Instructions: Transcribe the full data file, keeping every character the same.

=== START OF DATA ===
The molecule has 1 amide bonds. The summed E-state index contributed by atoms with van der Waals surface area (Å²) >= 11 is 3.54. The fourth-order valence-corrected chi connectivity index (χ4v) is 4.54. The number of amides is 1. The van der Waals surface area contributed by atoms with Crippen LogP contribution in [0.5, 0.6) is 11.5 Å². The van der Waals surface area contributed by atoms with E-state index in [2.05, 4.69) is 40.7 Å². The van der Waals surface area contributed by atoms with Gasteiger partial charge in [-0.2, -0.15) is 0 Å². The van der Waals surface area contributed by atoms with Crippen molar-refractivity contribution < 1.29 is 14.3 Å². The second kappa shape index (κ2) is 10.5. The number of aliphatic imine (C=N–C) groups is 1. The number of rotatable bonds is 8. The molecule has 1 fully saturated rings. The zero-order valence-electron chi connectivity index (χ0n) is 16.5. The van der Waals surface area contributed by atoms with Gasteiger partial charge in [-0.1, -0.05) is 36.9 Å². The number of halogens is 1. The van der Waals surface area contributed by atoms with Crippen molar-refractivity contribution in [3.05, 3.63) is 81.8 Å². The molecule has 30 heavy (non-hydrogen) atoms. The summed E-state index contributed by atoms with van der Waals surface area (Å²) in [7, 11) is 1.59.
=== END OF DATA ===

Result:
The molecule has 1 amide bonds. The summed E-state index contributed by atoms with van der Waals surface area (Å²) >= 11 is 3.54. The fourth-order valence-corrected chi connectivity index (χ4v) is 4.54. The number of amides is 1. The van der Waals surface area contributed by atoms with Crippen LogP contribution in [0.5, 0.6) is 11.5 Å². The van der Waals surface area contributed by atoms with E-state index in [2.05, 4.69) is 40.7 Å². The van der Waals surface area contributed by atoms with Gasteiger partial charge in [-0.2, -0.15) is 0 Å². The van der Waals surface area contributed by atoms with Crippen molar-refractivity contribution < 1.29 is 14.3 Å². The second kappa shape index (κ2) is 10.5. The number of aliphatic imine (C=N–C) groups is 1. The number of rotatable bonds is 8. The molecule has 1 fully saturated rings. The zero-order valence-electron chi connectivity index (χ0n) is 16.5. The van der Waals surface area contributed by atoms with Gasteiger partial charge in [-0.1, -0.05) is 36.9 Å². The number of halogens is 1. The van der Waals surface area contributed by atoms with Crippen molar-refractivity contribution in [3.05, 3.63) is 81.8 Å². The molecule has 30 heavy (non-hydrogen) atoms. The summed E-state index contributed by atoms with van der Waals surface area (Å²) in [7, 11) is 1.59.